Every day he felt a little bit better. By May 2019 he felt well enough to return to work, and not long after he and then-girlfriend, now-wife Kyle got married. “She didn’t have to stick around through all that, but she did,” Yersin says. “I got really lucky with her.”
She’s the one who told him to get off the internet when he got sucked into a rabbit hole of statistics and survival rates and self-diagnosis.
"I tried to educate myself, but I realized how lucky I was that I could trust my medical team, I could communicate with Dr. Lam and know that she was being honest with me and giving me the best information possible,” Yersin says. “The entire team at CU, I just can’t say enough good things about every person I worked with.”
He progressed from having scans every month, to every quarter, and now has scans just once a year, and looked forward to hitting his five-year anniversary.
“Right now, Lincoln has no evidence of cancer recurrence,” Lam says. “He has shown a complete response and has just been getting annual surveillance scans. At some point we may be able to stop even those. I told him what I tell all my patients, that my goal is to do my best to put myself out of work.”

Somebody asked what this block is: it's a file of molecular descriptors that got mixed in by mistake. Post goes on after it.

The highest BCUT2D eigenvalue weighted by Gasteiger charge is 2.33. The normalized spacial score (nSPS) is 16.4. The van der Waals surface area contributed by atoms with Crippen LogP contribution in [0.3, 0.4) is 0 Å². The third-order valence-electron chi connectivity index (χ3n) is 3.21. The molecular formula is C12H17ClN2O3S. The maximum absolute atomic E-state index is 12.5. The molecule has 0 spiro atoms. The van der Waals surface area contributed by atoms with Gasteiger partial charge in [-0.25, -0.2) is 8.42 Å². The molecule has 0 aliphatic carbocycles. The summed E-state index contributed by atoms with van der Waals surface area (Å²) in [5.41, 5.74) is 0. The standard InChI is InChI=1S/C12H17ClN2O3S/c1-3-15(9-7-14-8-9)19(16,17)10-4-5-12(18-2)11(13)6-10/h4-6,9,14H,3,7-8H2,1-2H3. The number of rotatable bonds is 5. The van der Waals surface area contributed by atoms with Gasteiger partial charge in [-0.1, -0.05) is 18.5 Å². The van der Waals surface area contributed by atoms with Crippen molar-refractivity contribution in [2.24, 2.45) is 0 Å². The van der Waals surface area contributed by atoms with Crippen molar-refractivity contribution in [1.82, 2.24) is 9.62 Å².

Lincoln Yersin and his wife, Kyle.
Every day takes Yersin farther from a bad event, lessening any lingering anxiety, and making all the good events he’s experienced in the time since that much sweeter – the Springsteen show in New York, the seats at Rockies opening day, the walks with his dog, the calm moments with his wife. He feels daily gratitude for the support of his friends and family, especially his parents and wife.
Each day is about showing up, he says, and he often turns to the words of Tom Petty, whose concert brought him and Kyle together: “No, I won’t back down.”